Asia, Online Articles |October 2, 2020

Reflections on the effect of COVID-19 on Energy Evaluation in the Asia Pacific Region

In a recent meeting, our Energy Evaluation Asia Pacific Group took some time to discuss the impact of COVID-19 on them personally, at work, nationally, and more widely on Energy Evaluation in the region. Here is a short summary of the discussion.

COVID-19 and energy

The global pandemic has affected the economic situation worldwide, with the global economy expecting to shrink by at least 6% in 2020.[1] It has also highlighted the importance of a reliable energy supply to enable hospitals to deliver vital care, and it has connected people in new ways despite working remotely in their own homes. Reduced energy consumption, in particular electricity, was a side-effect of economic slowdown and lockdowns.[2] However, an increased portion of this consumption and associated cost has fallen to individual households.

Working online

Face to face meetings are now tough to hold, and there’s a feeling that everything that can be done online, should be done online. Some of our members in China felt this had increased productivity, and had actually helped accelerate some projects. Others at the early stages of projects in Indonesia noted slow progress in the absence of face to face meetings. A colleague in New Zealand reported that they had used the time to organise for the future.

The current situation

Financial recovery and several stimulus programmes are happening in the region, some include energy efficiency measures but few plan to include evaluation.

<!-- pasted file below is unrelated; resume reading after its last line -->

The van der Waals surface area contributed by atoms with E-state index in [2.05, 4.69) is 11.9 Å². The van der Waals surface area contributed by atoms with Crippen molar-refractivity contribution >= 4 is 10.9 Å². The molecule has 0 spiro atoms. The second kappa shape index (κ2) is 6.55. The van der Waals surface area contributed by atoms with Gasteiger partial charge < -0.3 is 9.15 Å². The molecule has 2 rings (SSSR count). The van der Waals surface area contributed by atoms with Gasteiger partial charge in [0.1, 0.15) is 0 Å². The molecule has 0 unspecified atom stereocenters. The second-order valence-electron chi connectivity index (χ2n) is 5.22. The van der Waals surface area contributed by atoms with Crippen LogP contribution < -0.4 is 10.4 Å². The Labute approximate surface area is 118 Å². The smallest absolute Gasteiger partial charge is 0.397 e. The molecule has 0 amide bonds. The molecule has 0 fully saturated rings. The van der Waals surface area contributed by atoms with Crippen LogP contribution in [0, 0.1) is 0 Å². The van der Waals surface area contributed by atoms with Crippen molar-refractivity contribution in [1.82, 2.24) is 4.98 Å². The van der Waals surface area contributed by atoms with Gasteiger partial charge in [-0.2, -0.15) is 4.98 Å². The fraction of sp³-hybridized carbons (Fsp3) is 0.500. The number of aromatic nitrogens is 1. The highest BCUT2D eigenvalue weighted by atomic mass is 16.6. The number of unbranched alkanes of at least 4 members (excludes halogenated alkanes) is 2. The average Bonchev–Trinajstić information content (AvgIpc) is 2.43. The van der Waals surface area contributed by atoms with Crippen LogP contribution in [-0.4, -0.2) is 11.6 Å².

In India, our members spoke about challenges and opportunities arising from the pandemic, with India being at a cornerstone point where new programmes on supply side and infrastructure are being initiated and are in a strong position to integrate energy efficiency and include evaluations at the design stage itself. Our colleagues in India had heard a lot of discussions by ministers about energy efficiency and renewable energy programmes and how they will contribute to generating jobs, but there is little discussion being had on energy efficiency and evaluation of these programmes in a serious manner.

Australia is planning both financial recovery programmes and energy efficiency programmes. Supporting low income and vulnerable households will be a clear priority, and recent multiple benefits work has provided evidence for governments wanting to have the maximum impact. Everyone is spending more time at home so households are now consuming energy and incurring costs which had been absorbed by workplaces previously.

In the USA, our members reported a lot of money going into financial recovery programmes which include spending on the energy transition. They believe that there is a need for policymakers to ensure energy and carbon emissions goals are being met while addressing the pandemic. Policymakers have been focused on the implementation of programs and policies and less attention has been spent on evaluation. There is an opportunity for evaluators to engage with policymakers to ensure evaluation is part of the mix when developing and implementing energy programs.

What next?

Past evaluations have produced a wealth of evidence which can be put to use in the current economic crisis. This discussion has prompted us to draw together the lessons we have learned from previous moments of crisis, and we will be publishing a blogpost on this soon, including useful resources. Watch this space!

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[1] http://www.oecd.org/economic-outlook/june-2020/

[2] https://www.iea.org/reports/covid-19-impact-on-electricity